December 18, 2003

Close Readings

by Andrew Stern · , 11:57 pm

Word Circuits (now added to our resource links list) has published a collection of seven short papers that “eschew general musings on the nature of electronic literature and instead dive right into a detailed close reading, filled with examples and quotations, perhaps even screen shots, of the text at hand.” The readings are polished versions of student papers from Matthew Kirschenbaum’s Digital Studies graduate course at the University of Maryland. The works dissected include ones by mez, geniwate, Diane Greco and GTxA’s own Scott Rettberg (who has his own blog by the way, with extra goodies he doesn’t post on this group blog).

From the growing field of game studies we’re beginning to see close readings of games as well. For example, at the LevelUp conference we heard a 90-minute tagteam dissection of Super Monkey Ball. But most impressive is Ludologica, a new series of books in which “distinguished game critics, scholars, and novelists explore the production and reception of their chosen video games in the context of an argument about the games social, cultural, and aesthetic importance. Each book presents the author’s insights into a game and its creator selected from a list of the most enduring and influential titles of the last 40 years. These innovative readings are not conventional game reviews or game guides. Rather, they situate the games in terms of the broader cultural debate that they informed.” The close readings include The Sims, Final Fantasy, Ultima, Metal Gear Solid 2, GTA, Doom, Ico, Sim City and more. The series is organized by Matteo Bittanti.

4 Responses to “Close Readings”

  1. scott Says:

    Andrew — now you’re starting to make me feel guilty about posting goodies on my site. I promise to share more of them on GTA. A couple posts before Christmas, I swear. I just figure that getting all excited about online scrabble is better noted on my site than over here.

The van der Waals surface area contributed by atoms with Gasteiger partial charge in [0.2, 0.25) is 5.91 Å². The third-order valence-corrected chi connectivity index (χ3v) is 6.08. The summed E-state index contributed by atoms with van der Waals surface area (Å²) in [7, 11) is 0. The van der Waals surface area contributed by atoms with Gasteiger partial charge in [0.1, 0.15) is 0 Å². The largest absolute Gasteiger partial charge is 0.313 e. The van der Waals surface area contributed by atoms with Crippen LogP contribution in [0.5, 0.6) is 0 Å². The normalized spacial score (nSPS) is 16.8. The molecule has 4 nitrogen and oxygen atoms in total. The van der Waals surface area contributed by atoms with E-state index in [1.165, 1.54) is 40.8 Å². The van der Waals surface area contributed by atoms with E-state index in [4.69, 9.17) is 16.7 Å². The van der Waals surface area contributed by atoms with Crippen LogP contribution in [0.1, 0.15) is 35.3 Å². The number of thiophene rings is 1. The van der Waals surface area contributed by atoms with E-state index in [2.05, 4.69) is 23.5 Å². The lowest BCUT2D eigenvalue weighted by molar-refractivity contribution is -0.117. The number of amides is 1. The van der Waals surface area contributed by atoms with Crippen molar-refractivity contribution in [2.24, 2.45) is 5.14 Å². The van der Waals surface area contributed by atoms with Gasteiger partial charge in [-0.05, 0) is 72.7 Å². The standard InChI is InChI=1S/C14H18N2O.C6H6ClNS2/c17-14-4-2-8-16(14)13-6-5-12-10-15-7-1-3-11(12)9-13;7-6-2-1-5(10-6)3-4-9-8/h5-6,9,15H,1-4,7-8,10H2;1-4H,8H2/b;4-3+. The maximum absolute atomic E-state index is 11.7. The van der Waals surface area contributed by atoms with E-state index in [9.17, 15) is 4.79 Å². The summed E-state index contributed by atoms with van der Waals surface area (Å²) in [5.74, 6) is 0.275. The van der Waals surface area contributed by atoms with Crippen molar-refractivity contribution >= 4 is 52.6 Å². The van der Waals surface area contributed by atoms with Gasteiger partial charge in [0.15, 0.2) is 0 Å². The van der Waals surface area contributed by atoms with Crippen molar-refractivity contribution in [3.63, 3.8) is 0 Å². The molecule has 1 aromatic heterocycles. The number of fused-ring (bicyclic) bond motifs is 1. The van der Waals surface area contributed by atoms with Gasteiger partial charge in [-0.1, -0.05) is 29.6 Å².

2. andrew Says:

    Scott — sorry, didn’t mean to make you feel guilty — just trying to direct some traffic your way.

    Just to warn you, I play a pretty mean game of Scrabble. Played my Dad over Thanksgiving break — my opening move was a 7 letter word on a triple word score, and followed it later with another 7 letter word. Trounced him. I do love the holidays.

    Lemme know if you want to play sometime.

  3. van Helsing Says:

    Close readings of games are nothing new; see Mary Ann Buckles’ 1985 dissertation on Adventure – an oft-forgotten pioneering theory of interactive fiction.

    (ah, scholarship, who has time for it?)

  4. scott Says:

    Close readings may be nothing new, but I do think that Kirschenbaum’s assignment is a pretty good one — there’s a tendency for students exposed to new media art and literature to either a) write in generalities of how a given genre is different from (or better or worse than) print or b) ignore the word bits of a given work and focus exclusively on a given work’s media-specific qualities (interface, multimedia enhancements, etc.) or c) try to engage in still more grand theorizing. It’s refreshing to see people writing about works of electronic literature, with the work’s digital nature in mind, but focused on content rather than just interface and computational properties. That is to say that the majority of these things are literature first and electronic second. So read them attentively, and you’ll likely produce useful scholarship.

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